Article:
As many of you know by now, the Supreme Court of the United States ruled 5-4 this morning that states may not deny marriage licenses to persons on the basis of their sex. That is to say, the Court ruled that same-sex couples as well as heterosexual must be issued such a license if they request. The Court did not, as far as I have read yet, make any reference or ruling as to whether states may withhold licenses from multiple-partner requests (polygamous arrangements). However, the majority opinion consistently uses the word "couples" in its wording. The full text of the ruling is here: http://www.supremecourt.gov/opinions/14pdf/14-556_3204.pdf
The Book of Discipline of the UMC is the "church law" for the denomination. It is updated and republished every four years, after the General Conference of the UMC has made changes, if any. The GC will meet next year, so the current edition of the BOD is the 2012 edition. Here is what the BOD says relevant to the Court's ruling today.
On weddings generally: The decision to perform a wedding ceremony is the right and responsibility of the pastor.
- Ceremonies of homosexual weddings or ceremonies of that nature by any other name may not be performed by UM pastors, nor may such occasions take place on UM property.
- UM Pastors who do conduct such ceremonies are subject to disciplinary action that may include revocation of ordination (and hence unemployment).
Therefore, having rendered vows to uphold the standards of the Church, and in accordance with my own Christian convictions, I will continue to follow the rules of the Book of Discipline of the UMC and will not perform, either on or off the campus, same-sex union ceremonies by whatever name.
I would be surprised if this position is not controversial, or even wrong, to some people of our church. Unfortunately, email is a "flat" medium and not very suitable for this kind of discussion so I am not going to elaborate further here. I am open to holding a discussion session, or even a series of them, if I am advised it would be helpful.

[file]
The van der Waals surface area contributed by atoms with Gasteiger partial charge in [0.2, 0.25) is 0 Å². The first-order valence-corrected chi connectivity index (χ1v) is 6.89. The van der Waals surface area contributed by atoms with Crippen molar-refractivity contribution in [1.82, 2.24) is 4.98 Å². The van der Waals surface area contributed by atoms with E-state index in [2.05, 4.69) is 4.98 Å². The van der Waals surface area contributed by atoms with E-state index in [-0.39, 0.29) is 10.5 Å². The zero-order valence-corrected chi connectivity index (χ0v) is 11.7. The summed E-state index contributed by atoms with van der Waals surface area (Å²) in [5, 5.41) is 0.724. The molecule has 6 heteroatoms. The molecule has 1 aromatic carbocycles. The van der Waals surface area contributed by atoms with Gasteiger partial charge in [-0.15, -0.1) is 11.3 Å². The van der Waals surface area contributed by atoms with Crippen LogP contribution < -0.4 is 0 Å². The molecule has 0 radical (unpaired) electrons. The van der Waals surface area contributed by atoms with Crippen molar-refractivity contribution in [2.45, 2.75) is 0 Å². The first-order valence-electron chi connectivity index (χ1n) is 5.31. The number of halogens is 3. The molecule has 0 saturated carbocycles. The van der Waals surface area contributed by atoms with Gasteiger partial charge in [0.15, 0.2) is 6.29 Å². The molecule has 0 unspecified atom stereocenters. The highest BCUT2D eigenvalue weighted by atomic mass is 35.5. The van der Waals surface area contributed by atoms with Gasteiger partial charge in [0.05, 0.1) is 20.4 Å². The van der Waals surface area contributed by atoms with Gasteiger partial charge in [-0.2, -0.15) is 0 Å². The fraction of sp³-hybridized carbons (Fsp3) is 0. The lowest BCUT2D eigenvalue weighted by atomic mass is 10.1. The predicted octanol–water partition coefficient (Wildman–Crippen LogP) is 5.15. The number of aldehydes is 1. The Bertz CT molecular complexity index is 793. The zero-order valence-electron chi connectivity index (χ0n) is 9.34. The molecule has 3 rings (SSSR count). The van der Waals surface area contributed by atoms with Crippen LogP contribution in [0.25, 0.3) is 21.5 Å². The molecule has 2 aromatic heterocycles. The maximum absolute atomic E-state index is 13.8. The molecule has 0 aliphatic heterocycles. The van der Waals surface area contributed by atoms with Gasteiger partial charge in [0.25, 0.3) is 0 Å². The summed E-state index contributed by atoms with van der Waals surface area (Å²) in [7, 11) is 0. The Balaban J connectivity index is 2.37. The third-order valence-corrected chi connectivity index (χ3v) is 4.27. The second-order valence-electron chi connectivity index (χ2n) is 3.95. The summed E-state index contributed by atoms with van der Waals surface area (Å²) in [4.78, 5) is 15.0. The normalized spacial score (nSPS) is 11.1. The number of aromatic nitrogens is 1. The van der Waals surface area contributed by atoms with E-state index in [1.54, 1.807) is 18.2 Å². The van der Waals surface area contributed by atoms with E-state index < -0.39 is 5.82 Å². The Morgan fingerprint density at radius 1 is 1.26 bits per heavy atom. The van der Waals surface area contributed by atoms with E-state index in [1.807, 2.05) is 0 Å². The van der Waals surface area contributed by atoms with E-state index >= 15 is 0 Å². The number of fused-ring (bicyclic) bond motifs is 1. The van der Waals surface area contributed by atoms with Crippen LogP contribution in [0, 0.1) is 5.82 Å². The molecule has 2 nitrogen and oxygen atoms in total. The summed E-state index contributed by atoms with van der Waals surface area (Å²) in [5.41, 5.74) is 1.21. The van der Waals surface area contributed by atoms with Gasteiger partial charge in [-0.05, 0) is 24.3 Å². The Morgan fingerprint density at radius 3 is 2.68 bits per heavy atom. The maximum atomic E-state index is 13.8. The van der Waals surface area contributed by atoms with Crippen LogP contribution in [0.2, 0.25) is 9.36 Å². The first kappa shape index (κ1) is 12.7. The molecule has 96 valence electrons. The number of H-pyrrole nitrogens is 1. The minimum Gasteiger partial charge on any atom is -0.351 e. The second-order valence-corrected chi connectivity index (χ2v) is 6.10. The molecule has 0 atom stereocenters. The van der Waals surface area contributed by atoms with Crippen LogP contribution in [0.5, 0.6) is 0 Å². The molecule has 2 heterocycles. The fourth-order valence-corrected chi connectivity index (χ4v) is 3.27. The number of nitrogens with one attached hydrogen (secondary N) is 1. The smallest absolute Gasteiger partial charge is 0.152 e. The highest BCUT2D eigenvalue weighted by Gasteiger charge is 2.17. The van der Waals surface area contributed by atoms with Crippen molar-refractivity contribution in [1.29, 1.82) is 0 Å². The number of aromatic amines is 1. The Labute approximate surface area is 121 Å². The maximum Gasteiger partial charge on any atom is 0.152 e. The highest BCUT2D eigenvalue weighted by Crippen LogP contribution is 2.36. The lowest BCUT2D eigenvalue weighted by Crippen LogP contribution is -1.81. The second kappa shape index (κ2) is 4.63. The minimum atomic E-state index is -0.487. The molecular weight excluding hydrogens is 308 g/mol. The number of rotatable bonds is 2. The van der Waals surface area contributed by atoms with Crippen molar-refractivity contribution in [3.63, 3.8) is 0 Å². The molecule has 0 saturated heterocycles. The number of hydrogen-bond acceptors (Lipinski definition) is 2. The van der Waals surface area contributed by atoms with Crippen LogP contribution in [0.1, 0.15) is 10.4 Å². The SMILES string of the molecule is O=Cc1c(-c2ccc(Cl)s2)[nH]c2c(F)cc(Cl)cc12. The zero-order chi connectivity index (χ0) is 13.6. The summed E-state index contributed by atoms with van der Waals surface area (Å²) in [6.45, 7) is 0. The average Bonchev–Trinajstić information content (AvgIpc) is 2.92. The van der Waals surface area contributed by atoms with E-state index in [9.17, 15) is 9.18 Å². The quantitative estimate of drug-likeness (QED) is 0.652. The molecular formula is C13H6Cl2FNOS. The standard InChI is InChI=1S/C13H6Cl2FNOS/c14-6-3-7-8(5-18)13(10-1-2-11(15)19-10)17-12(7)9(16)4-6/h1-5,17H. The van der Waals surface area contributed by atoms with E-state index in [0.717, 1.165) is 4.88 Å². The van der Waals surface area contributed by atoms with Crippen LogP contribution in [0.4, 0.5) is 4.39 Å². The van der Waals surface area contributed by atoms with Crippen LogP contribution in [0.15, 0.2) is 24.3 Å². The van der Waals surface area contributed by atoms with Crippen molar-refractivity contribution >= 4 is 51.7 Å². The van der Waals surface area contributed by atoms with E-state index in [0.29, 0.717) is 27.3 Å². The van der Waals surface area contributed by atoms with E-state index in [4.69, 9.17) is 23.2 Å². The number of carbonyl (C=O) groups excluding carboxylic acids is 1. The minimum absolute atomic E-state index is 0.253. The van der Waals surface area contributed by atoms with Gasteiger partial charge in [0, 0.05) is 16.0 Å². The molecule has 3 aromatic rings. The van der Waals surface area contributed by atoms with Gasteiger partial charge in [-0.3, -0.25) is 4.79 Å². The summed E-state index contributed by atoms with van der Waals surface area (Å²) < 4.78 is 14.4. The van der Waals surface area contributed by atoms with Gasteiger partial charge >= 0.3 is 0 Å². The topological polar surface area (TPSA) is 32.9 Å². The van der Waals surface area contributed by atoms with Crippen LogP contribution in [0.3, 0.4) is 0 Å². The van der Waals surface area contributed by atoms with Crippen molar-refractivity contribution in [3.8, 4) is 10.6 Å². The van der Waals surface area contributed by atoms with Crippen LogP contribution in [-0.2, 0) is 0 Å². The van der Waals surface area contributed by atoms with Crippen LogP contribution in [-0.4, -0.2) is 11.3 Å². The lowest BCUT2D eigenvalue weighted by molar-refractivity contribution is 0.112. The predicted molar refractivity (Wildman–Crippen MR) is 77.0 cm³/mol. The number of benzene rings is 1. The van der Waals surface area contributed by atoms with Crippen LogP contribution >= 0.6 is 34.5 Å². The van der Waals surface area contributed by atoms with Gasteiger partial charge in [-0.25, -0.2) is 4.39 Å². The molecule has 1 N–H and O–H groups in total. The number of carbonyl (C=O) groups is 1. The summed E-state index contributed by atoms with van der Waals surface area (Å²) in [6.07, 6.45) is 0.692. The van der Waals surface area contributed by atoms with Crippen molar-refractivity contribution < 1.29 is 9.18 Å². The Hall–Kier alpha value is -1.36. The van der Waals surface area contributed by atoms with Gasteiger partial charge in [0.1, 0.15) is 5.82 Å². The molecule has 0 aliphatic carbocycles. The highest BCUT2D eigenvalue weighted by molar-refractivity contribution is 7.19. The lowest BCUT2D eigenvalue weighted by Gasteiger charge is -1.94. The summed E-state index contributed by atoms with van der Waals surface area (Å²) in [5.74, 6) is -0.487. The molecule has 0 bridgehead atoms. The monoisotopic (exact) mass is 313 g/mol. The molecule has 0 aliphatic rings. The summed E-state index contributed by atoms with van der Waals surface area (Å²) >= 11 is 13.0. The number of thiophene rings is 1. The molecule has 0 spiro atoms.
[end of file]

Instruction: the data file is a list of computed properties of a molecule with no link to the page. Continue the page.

As in all things, let us be in prayer for our Church and for the future of our nations and its leaders, that the wisdom of God and the grace of our Lord Christ envelope us completely in all we say and do.
Grace and peace.
Update (to blog post only): Law Prof. Ilya Somin says that the ruling leaves the door fully open for challenges to laws forbidding polygamy:
Kennedy’s analysis of the Due Process Clause issue also tries to cabin the scope of his reasoning by emphasizing that the fundamental right to marriage is limited to a “two-person union unlike any other in its importance to the committed individuals.” This appears to foreclose the possibility that the right to marriage includes polygamous unions. But the basis for this limitation is not clearly explained. If fundamental rights are not “defined by who exercised them in the past,” then why should they be defined by the number of people involved in the union in question?And Chief Justice Roberts says this explicitly in his dissent:
Although the majority randomly inserts the adjective “two” in various places, it offers no reason at all why the two-person element of the core definition of marriage may be preserved while the man-woman element may not. Indeed, from the standpoint of history and tradition, a leap from opposite-sex marriage to same-sex marriage is much greater than one from a two-person union to plural unions, which have deep roots in some cultures around the world. If the majority is willing to take the big leap, it is hard to see how it can say no to the shorter one. It is striking how much of the majority’s reasoning would apply with equal force to the claim of a fundamental right to plural marriage.Trust me: multiple-spouse marriage is on the way, bet on it. One man and three women, three men, two men and one woman, name it. And just wait until some people discover the tax-dodge scams they can pull with no-rules marriage and we'll see 20, 30 or more people marrying one another.
When asked about a plural marital union at oral argument, petitioners asserted that a State “doesn’t have such an institution.” But that is exactly the point: the States at issue here do not have an institution of same-sex marriage, either.